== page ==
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#BizTrends2019: Africa - The optimist's view
Andrew Skipper, head of the Hogan Lovells Africa practice.
Africa's reputation globally as an investment destination needs some work. Risk is seen as high and business difficult to do, and the reality is that investment cash has global options.
So why Africa? A key part of the answer to this is seen as changing the negative narrative through evidence, confidence, and pride. It is easy to focus on bad news when the continent is so big and varied, but there is now a much more concerted effort, championed by leaders such as Dr Oramah of Afrexim Bank and supported by media like CNBC Africa, to project a positive image of the whole continent and what it has to offer the world. And this comes from government, business, media and cultural leaders and institutions bringing pride in the message.
According to the African Development Bank (AfDB), African projects succeed more often than those in the US, returns on investment for those who understand the risk and play a long game can be high, some of the countries with the highest economic growth are African, and significant institutional reforms are embedding in a variety of countries keen to secure investment.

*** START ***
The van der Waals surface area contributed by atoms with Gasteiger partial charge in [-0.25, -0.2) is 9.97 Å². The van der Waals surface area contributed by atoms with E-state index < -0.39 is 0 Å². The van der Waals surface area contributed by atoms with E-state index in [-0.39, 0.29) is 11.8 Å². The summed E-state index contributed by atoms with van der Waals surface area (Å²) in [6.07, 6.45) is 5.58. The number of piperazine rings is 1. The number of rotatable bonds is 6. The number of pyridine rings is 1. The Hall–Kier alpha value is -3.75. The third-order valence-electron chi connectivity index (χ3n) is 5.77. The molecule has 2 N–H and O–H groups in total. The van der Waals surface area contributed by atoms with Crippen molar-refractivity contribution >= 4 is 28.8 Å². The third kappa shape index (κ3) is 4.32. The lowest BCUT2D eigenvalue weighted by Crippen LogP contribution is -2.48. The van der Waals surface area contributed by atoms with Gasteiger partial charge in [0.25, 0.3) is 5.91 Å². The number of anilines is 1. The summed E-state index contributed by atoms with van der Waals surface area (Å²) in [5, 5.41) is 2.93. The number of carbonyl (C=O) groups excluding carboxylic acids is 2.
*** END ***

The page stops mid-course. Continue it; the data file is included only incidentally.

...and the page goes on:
Underpinning this narrative is a sense of pride in culture; which can be seen in the opening of the Zeitz MOCAA Museum of Contemporary Art in South Africa and MACAAL in Morocco, and events such as the 1-54 Contemporary African Art Fair taking place on the continent for the first time; all significant steps towards a continuing commitment to bringing African art and culture into the global mainstream.
Implemented correctly this should prove an increasingly compelling message for African and global investors alike, which in turn should deliver hope and stability to the fast increasing population.
Even today, the trite saying that Africa is 54 different countries comes as surprise to some potential investors.
Obviously, a simple map reading exercise would elucidate, but sometimes Africa has itself to blame by putting it all together; a melee of different cultures, economies, and people; often in the form of an Africa Forum or conference. Put that aside and the African message becomes more coherent. As promoted by President Akinwumi Adesina of AfDB, the focus should be on Africa as the next China, due to its abundant resources in human capital as well as natural resources and an increasing consumer base.
At the same time, President Ramaphosa from South Africa eloquently outlines Africa as the next global frontier in investment and growth, on the move and on the rise with improved governance and deepening democracy.
The simple facts show again that Africa’s human resources are growing massively and if this cohort can be marshalled to adapt to the changing world in the 4th Industrial revolution, properly educated and fairly treated, then the continent should be looking to long-term success.